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Matatu operators tell NMS to involve stakeholders in city decongestion plans

Matatu operators in Nairobi argue that the plan by Nairobi Metropolitan Services (NMS) to relocate public service vehicles (PSVs) from the city centre is hurried and could fail.

The operators said the test run at the Green Park terminus, the alternative venue offered for their vehicles, on Tuesday signaled the challenges ahead.

Matatu Owners Association (MOA) chairman Simon Kimutai said the test run, which he said was shambolic, showed the decongestion plan had not been well-thought-out and faces similar failures as others that have been done before.

Kimutai said stakeholders in the transport industry with an understanding of traffic flow in Nairobi need to be brought on board and not “cartels” pretending to be stakeholders.

“From the word go, I have predicted failure. It is what happens when you decide to do something you are not familiar with and you leave out stakeholders and only embrace cartels who just want to cash in the plan,” said Kimutai.

“NMS decided to go the military way where there are no consultations. We were ignored and I am sure we would have given out solutions,” he added.

The MOA boss said that there are over 20,000 matatus terminating their journey in Nairobi city centre and having only seven termini to hold the matatus yet there are no holding grounds for the matatus as they wait for commuters is a “joke of the century”.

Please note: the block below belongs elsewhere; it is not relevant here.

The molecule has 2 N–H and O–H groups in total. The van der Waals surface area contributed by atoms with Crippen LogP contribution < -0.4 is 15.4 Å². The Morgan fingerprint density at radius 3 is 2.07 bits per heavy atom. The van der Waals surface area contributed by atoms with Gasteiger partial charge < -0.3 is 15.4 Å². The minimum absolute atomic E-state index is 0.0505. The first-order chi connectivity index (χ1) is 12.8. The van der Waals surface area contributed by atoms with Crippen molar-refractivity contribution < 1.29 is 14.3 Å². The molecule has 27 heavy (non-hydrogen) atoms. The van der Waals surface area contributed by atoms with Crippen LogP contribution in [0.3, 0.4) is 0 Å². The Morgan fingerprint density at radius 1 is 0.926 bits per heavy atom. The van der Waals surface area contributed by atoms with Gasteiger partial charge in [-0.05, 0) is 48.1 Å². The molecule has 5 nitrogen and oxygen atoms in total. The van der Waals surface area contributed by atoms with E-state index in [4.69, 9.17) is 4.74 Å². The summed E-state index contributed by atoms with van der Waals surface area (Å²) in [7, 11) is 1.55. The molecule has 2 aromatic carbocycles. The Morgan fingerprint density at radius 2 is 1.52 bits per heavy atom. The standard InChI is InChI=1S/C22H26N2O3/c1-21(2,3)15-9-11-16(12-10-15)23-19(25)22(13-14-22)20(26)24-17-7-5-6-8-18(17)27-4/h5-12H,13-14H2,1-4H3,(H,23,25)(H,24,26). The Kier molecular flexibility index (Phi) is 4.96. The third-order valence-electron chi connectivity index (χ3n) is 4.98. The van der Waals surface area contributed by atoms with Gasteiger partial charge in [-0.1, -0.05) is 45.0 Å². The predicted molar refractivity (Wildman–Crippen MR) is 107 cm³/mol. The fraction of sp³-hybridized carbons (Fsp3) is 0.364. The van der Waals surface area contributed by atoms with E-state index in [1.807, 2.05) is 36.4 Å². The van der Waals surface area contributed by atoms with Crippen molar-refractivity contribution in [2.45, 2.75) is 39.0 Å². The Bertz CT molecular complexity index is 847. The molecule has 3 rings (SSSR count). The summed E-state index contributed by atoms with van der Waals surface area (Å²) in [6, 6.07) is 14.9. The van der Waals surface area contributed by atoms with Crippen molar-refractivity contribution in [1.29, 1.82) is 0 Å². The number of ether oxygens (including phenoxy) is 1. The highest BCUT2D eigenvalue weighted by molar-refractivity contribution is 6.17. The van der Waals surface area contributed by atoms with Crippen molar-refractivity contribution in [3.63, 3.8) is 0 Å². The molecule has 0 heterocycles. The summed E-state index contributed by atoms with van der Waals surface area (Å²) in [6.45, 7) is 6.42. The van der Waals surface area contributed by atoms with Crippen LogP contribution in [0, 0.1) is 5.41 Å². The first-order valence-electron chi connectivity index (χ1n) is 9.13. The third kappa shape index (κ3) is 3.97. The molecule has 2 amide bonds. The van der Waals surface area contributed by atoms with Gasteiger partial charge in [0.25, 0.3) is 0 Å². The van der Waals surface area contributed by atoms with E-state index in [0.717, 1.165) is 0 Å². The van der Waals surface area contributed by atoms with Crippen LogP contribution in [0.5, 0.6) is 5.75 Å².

“All vehicles terminate their journey in the city centre and they will need a holding ground as they wait for commuters. They should go back to the drawing board, involve stakeholders and technocrats because transport success is about reliability and proper planning,” he said.

Matatu Welfare Association (MWA) chairperson Dickson Mbugua echoed Kimutai’s sentiments saying there are more than 3,000 vehicles intended to operate at Green Park yet the terminal can only hold 200 matatus at a time.

He further pointed out that there are no enough dropping and picking up points for the vehicles as well as safety issues for the commuters once they are dropped off.

“There is no clear connectivity from the terminal to the city centre and beyond. How do they get to their places of work or business? We cannot rely on boda boda forever. I don’t know if they will dig an underpass or construct an overpass to address this,” posed Mbugua.

Mr Kimutai further pointed accusing fingers at the National Transport and Safety Authority (NTSA) for  licensing new PSVs to different routes in the city without carrying out a need analysis to ascertain whether there is a need for more matatus in the routes resulting in the current mayhem.

“NTSA has no data of how many vehicles are needed in a particular place. They just keep on licensing everyone who thinks matatu industry has money,” he said.

Kimutai said the way forward is to invest in holding grounds and other operational systems as well as introducing cross-city services to ease the congestion by having the matatus spread out.

“Why don’t you license me to take people from Ngong, drop them in town then proceed with my journey? Somebody in Ngong who wants to go to Buruburu will board the bus and it will keep moving. But when we all have to drop our passengers in the city centre, we will wait for the ones to carry back,” said the MOA boss.